Microsoft Office 365 Review: The Apps You Know & Much More

Don’t let the familiar name fool you: Microsoft Office 365 Small Business Premium (SBP) isn’t just another bundle of the company’s desktop productivity applications. It’s a suite of on-premises, cloud-based and mobile tools that let you share and connect with colleagues and customers.

Office 365 productivity software

Figure 1: Office Online has the same look, feel and features of the desktop version, so Office veterans don’t need to learn anything new.

In addition to the word processing, spreadsheet, email, and presentation programs you expect, this suite of small business productivity software and services also includes online storage and collaboration features; communication tools to handle email, IM and videoconferencing, and tools to build your website. The integrated approach lets you go with one vendor and pay one (reasonable) monthly bill, while giving you access to your files anywhere from just about any device.

The heart of Office SBP is, of course, the applications themselves. For each employee you sign up you’ll receive a license key for the desktop version of Office 365. Each registered user will also have a Microsoft account login that gives him or her access to the cloud version of the application suite—Office Online. Registered users can download the mobile Office apps for viewing and editing documents on Windows Phone, iOS, Android, BlackBerry and Symbian OS smartphones and tablets.

Office 365: Getting Started

Figure 2: The Getting Started pane guides you through the steps to get you and your employees going with Office 365.

Your subscription also includes access to Microsoft’s OneDrive for Business (formerly called SkyDrive Pro), a cloud storage/collaboration service with 25GB of online storage for each employee. For group collaboration, Office 365 SBP also delivers the cloud-based Team Sites service with 10GB of baseline storage plus 500MB of storage per employee.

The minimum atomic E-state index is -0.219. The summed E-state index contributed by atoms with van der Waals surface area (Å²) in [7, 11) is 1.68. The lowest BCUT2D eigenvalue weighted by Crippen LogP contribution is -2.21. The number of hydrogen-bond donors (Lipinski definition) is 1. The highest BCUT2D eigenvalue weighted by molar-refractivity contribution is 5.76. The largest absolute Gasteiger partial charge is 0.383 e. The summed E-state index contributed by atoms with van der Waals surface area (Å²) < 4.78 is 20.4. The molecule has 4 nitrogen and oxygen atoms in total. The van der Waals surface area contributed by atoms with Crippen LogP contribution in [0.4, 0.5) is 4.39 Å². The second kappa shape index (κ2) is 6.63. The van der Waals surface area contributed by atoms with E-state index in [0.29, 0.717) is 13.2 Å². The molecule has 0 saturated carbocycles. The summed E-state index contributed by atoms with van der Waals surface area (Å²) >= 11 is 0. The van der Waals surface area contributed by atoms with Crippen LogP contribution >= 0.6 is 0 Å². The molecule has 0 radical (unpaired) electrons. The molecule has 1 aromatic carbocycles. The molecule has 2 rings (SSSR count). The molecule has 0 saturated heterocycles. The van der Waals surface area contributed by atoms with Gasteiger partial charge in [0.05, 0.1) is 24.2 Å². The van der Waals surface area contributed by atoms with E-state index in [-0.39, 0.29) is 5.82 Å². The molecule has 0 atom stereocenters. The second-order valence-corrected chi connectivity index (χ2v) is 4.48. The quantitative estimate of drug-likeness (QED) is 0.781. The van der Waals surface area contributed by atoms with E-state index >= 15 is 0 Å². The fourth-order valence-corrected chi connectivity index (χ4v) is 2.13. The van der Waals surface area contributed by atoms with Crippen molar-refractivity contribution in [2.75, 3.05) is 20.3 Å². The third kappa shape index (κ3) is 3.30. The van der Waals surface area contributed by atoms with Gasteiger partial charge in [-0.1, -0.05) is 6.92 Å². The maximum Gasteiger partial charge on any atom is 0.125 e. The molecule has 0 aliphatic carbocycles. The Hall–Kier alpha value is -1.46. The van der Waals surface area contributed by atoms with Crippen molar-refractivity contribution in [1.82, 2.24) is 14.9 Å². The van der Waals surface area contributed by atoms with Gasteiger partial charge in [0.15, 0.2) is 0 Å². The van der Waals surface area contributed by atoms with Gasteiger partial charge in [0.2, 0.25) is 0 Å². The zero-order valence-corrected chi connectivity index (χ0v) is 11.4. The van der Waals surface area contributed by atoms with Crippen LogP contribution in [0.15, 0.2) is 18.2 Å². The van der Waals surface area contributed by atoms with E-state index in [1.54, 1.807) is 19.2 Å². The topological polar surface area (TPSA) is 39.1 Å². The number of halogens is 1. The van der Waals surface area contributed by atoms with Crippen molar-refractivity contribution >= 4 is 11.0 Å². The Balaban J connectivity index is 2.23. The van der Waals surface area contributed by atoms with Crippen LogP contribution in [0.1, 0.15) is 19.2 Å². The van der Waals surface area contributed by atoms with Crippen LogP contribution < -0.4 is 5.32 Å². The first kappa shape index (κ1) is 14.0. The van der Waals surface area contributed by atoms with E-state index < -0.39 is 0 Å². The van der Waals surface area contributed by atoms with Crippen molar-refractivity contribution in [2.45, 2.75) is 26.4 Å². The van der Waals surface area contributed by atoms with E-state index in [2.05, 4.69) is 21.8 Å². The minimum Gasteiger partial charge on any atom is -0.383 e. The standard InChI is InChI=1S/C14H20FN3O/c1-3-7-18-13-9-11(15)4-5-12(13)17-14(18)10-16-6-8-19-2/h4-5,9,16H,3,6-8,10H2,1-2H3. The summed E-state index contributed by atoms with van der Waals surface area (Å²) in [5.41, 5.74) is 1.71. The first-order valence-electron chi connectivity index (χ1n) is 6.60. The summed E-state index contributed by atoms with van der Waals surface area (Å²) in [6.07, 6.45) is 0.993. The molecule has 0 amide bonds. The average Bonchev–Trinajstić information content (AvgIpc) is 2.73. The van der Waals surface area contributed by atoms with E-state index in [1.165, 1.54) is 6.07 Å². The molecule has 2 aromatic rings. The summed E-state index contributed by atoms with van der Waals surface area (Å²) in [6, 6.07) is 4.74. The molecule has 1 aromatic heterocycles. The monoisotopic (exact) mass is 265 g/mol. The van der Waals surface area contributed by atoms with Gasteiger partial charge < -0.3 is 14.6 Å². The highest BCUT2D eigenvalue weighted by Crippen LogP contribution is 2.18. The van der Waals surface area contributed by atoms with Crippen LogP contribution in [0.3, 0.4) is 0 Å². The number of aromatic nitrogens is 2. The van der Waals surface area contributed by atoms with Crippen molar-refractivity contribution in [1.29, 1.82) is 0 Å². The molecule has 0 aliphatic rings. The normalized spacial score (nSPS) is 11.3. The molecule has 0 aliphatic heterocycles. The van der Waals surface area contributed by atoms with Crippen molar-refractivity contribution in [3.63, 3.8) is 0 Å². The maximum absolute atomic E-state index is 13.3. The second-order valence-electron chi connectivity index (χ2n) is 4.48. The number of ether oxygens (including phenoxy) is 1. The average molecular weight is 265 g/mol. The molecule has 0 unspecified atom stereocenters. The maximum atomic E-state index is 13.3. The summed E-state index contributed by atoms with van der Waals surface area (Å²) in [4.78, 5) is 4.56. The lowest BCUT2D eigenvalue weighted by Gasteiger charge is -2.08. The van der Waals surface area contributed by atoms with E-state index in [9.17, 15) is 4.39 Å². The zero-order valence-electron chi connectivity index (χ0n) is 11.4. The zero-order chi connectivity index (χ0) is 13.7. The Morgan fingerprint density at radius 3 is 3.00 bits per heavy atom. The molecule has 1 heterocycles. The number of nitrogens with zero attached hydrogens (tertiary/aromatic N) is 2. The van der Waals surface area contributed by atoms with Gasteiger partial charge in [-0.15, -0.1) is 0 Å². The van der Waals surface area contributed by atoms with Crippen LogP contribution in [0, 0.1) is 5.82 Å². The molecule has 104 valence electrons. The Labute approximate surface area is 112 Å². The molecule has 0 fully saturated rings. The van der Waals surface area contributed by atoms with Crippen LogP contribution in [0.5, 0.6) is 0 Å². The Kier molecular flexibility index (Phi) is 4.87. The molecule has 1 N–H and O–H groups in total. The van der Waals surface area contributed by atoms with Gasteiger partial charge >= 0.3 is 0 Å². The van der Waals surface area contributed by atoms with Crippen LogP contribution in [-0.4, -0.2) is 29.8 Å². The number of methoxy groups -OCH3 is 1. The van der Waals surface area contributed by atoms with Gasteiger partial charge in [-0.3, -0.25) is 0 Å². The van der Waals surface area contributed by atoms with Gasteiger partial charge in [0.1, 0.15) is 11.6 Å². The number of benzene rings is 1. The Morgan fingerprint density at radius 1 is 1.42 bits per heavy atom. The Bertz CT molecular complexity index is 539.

The suite also includes both access to Microsoft’s Lync service for HD videoconferencing and website hosting—complete with tools and customizable templates to build your site. The total cost for all of these services: $15 per employee per month (or an annual payment of $150 per user, which works out to $12.50 per month).

Microsoft Office 365 Setup and Management

If you are going to commit to Office 365 SBP, you’ll want to set aside a couple of hours to set up and configure its various parts. Microsoft makes it as easy as possible, with a handy “Getting Started” panel on the main management page that outlines the tasks: Downloading Office 2013 and any desired mobile apps, setting up email, setting up the suite’s collaboration features and building a website.

Office 365: Management menu

Figure 3: For subsequent administration of Office 365 SBP, simply visit the proper area on the Management page.

Each of those choices leads to subsequent pages that break down the chore into digestible step-by-step chunks, and video tutorials give you an overview so you know what to expect before you get started. The videos and other instructions are jargon-free, and they assume that you don’t have a background in IT.

Your organization will also have a designated administrator—the first person who sets up an account under your subscription—for ongoing management. Again, that chore is made more palatable by a straightforward “Manage your organization” page that provides links to various settings.

Clicking on Service Settings brings you to page where you can manage features such as shared calendars, team sites, shared contacts (including whether to allow sharing of Facebook and LinkedIn contacts), spam filtering, mobile access and passwords. The Users & Groups area lets you add or delete people from your subscription. The Domains link leads you to the tools to manage the domain for your email and website; while the Website link lets you manage and edit your public site. There’s also a Support link, where you can create and submit a service request should you need it.

Small Business Computing Staff
Small Business Computing Staff
Small Business Computing addresses the technology needs of small businesses, which are defined as businesses with fewer than 500 employees and/or less than $7 million in annual sales.

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